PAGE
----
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Punk bands thrive at festival despite cold, snow
by Paul Gonzales
Feb 23, 2012 | 842 views | 0 0 comments | 8 8 recommendations | email to a friend | print
East of the bustling Austin city streets and college hipsters sat some woods. And in those woods stood three stages.

On those stages, more than 100 punk bands rocked through their sets for three days in front of leather jacket-wielding, mohawk-sporting men, women and children — not to mention a few studded-collar wearing canines.

The Music Ranch, where the Punx Picnic ATX Music Festival happened last weekend, was more forest than ranch.

A rocky path led from the asphalt rural road into the event gates from which attendees hiked up and down trails that winded through trees and around long forgotten cars, farm machinery and tents — occupied by the weekend’s punk acts from all over Texas.

“I think it was one of the coolest venues I’ve ever seen,” said Obliterates singer and co-founder Albert Salazar. “It’s a place people can go to hang out and barbecue, start bonfires, get drunk, camp out and hear and play music.

“That idea was very cool; I’ve never seen anything like that before.”

And while temperatures dipped into the 30s during the night, not many musicians or attendees seemed to mind much. Littered among huge bonfires, fans and bands alike could be found tucked snuggly in their sleeping bags and tents, mere inches from the blaze.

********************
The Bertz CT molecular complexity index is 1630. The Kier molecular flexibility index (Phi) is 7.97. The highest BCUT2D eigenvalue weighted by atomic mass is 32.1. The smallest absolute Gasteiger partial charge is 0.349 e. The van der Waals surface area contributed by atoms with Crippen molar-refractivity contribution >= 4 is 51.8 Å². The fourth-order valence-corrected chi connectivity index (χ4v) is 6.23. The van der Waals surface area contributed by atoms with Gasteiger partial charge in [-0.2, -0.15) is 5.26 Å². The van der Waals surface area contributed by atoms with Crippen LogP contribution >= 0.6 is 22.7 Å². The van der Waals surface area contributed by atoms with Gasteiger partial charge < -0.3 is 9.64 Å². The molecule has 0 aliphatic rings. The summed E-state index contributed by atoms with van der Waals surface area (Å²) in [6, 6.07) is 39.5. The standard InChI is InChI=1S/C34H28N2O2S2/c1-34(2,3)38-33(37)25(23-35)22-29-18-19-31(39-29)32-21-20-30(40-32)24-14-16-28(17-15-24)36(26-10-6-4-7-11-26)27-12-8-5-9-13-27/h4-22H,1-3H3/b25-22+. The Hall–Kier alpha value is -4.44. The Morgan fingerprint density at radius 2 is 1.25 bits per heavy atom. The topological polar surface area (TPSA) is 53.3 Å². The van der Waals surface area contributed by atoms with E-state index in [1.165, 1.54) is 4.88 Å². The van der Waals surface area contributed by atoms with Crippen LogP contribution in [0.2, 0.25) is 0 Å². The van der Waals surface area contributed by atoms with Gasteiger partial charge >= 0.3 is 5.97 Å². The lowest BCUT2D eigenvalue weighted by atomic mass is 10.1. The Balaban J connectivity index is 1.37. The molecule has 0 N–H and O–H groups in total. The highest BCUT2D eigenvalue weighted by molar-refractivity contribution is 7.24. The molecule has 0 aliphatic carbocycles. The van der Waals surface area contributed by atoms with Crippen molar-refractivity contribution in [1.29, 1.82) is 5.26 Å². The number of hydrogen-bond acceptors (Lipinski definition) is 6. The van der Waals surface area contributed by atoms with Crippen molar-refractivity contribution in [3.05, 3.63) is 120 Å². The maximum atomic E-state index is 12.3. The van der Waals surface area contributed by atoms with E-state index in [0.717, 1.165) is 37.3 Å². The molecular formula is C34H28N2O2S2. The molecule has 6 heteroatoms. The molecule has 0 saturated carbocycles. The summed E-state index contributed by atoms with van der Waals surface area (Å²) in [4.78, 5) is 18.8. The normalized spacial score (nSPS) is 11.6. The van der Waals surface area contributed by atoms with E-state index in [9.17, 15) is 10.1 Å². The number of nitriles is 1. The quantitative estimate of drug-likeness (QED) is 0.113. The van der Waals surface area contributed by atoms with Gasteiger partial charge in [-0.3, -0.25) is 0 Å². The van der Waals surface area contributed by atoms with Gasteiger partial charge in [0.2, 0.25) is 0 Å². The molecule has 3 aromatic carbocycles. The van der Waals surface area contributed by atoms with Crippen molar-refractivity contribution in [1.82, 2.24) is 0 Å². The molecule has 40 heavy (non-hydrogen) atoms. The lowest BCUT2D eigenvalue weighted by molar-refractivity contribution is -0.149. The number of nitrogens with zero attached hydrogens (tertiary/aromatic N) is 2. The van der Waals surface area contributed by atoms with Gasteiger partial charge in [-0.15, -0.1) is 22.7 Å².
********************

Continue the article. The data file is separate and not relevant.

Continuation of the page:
“It was ungodly cold,” Adan Gonzales, co-founder and singer, later mentioned. “But you got used to it after the first five hours.”

And on the final day, with the Obliterates waiting to take the stage, the sleet came.

Then the snow.

And, though the freakish weather didn’t last long, it was nothing more than a mere testament to how much bands will endure for the love of the music.

“It was definitely one of the best venues we ever played,” Gonzales said. “For the most part, it was like a giant party.”

And the party started in the wee hours of the morning, with the Obliterates leaving for a gig in San Antonio on Saturday to make it to Austin on Sunday and maybe relax a bit while the rest of us were tucked warmly in our beds.

“We got to play an acoustic set from 4 a.m. to sunrise for a bunch of people we just met — so that was really cool,” Gonzales said with a smile.

Salazar added, “Everyone was singing along, playing tambourines and harmonicas. We brought people out of their tents to watch us.”

And the Obliterates made sure to make their presence known during their set and received rave reviews from the crowd along with the other bands.

“Overall, the weekend was a success. We ended up making enough money to fill up the van and get us from town to town,” Gonzales reminisced. “We got some new shows out of it. People that had never seen us got to see us, and we didn’t make any money, but in the end, it isn’t about the money. It’s about rock ’n’ roll.”

Salazar added, “It’s about doing what you love for people that love what you do.”

And with another festival shoved under their belt, Obliterates set their sights back on their hometown.

“An acoustic thing is something we’re also trying to do, considering there’s no venue that will let us play here in town,” Gonzales added.

“We’re trying to get a little quieter thing going.”

Salazar said, “Hopefully we can fund some more mini-tours and maybe some full tours and not come home for a very long time and play shows all over the place.”

“It was way too brief, but I was happy to come home.” Salazar laughed.

“We had an awesome time.”

The Obliterates were invited back to play Punx Picnic ATX next year. And the promoters promised to hold it a few months later – in much warmer weather.
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